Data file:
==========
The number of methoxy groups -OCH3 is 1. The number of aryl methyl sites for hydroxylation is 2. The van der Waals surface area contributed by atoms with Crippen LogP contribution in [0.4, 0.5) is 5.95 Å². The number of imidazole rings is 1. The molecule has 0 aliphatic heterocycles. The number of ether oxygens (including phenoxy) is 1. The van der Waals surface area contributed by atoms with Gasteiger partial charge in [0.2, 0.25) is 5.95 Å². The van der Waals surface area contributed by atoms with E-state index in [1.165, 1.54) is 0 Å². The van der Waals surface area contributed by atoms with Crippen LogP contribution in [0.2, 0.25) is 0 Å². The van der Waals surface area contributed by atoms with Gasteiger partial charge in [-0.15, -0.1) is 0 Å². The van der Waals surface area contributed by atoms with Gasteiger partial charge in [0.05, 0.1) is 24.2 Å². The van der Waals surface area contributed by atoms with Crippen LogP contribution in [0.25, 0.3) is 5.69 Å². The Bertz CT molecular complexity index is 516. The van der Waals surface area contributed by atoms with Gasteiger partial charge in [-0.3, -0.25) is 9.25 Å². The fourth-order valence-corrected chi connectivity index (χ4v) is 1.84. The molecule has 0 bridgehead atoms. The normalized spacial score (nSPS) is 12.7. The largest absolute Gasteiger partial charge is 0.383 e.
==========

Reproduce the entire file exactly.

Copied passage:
The number of methoxy groups -OCH3 is 1. The number of aryl methyl sites for hydroxylation is 2. The van der Waals surface area contributed by atoms with Crippen LogP contribution in [0.4, 0.5) is 5.95 Å². The number of imidazole rings is 1. The molecule has 0 aliphatic heterocycles. The number of ether oxygens (including phenoxy) is 1. The van der Waals surface area contributed by atoms with Gasteiger partial charge in [0.2, 0.25) is 5.95 Å². The van der Waals surface area contributed by atoms with E-state index in [1.165, 1.54) is 0 Å². The van der Waals surface area contributed by atoms with Crippen LogP contribution in [0.2, 0.25) is 0 Å². The van der Waals surface area contributed by atoms with Gasteiger partial charge in [-0.15, -0.1) is 0 Å². The van der Waals surface area contributed by atoms with Gasteiger partial charge in [0.05, 0.1) is 24.2 Å². The van der Waals surface area contributed by atoms with Crippen LogP contribution in [0.25, 0.3) is 5.69 Å². The Bertz CT molecular complexity index is 516. The van der Waals surface area contributed by atoms with Gasteiger partial charge in [-0.3, -0.25) is 9.25 Å². The fourth-order valence-corrected chi connectivity index (χ4v) is 1.84. The molecule has 0 bridgehead atoms. The normalized spacial score (nSPS) is 12.7. The largest absolute Gasteiger partial charge is 0.383 e.